I love Autumn, and I'm looking forward to spending the next one on the Eastern Seaboard. Right now, I'm enjoying my final one in my hometown. I'll be reading Where'd You Go, Bernadette? soon, as something like a last hurrah. It's a perfect way for me to celebrate the town, my own relationship with it, and my leaving. I can't wait to savor the outsider/quasi-hater viewpoint without feeling defensive. I want to own the weirdness, & just nod my head with the author. Because this is a weird town. And it sucks in any number of its own ways, just as every place sucks it its own way. I think I must want it laid bare for me before I go (not in the Fremont Solstice Parade way, though, thanks).
I tend to champion my hometown. It's stunningly gorgeous all over. The skyline, the UW campus, the incredible parks. It has good arts & culture, lots of great music as always. It's a trove of riches for lovers of food, wine, spirits and ale. It has a world class zoo. A fantastic aquarium. The waterfront is terrific:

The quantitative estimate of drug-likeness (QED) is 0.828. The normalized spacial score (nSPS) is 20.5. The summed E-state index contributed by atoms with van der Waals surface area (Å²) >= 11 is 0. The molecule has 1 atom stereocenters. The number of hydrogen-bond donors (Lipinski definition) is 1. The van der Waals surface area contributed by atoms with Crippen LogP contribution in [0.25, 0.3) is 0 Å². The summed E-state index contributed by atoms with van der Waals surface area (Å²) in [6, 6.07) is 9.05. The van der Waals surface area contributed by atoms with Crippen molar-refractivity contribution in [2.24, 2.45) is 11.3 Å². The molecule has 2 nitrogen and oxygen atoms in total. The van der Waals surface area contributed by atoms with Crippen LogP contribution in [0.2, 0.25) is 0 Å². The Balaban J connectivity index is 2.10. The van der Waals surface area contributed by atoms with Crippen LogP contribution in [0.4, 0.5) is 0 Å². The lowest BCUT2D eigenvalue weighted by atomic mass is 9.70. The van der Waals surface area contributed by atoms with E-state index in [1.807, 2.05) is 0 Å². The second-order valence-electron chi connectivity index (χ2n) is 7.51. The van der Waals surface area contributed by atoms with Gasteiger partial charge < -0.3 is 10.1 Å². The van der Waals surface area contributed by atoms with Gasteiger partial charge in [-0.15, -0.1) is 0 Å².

...and about to be vastly improved. It's a reader's paradise. It's educated, techy & innovative. It's famously and long since socially & politically progressive. I could, of course, go on & on. So I have a rosy lens I tend to view it through; like any local of any locality, I'm typically touchy when outsiders rag on it. But...I've gone on to hang my head in secret agreement lots of times, and now I'm ready to emerge from that river in Egypt and take a good long well-lit (so to speak, if the book's any good) look at it.
We also have a football team. I'll tell you this: no matter where in the world life takes me, no matter if I never even see my town again, I will always be a #12thMan, and I will always be reppin' the Seattle Seahawks, beleaguered as they often are, forever. Amen, halleluja, and can I get a witness.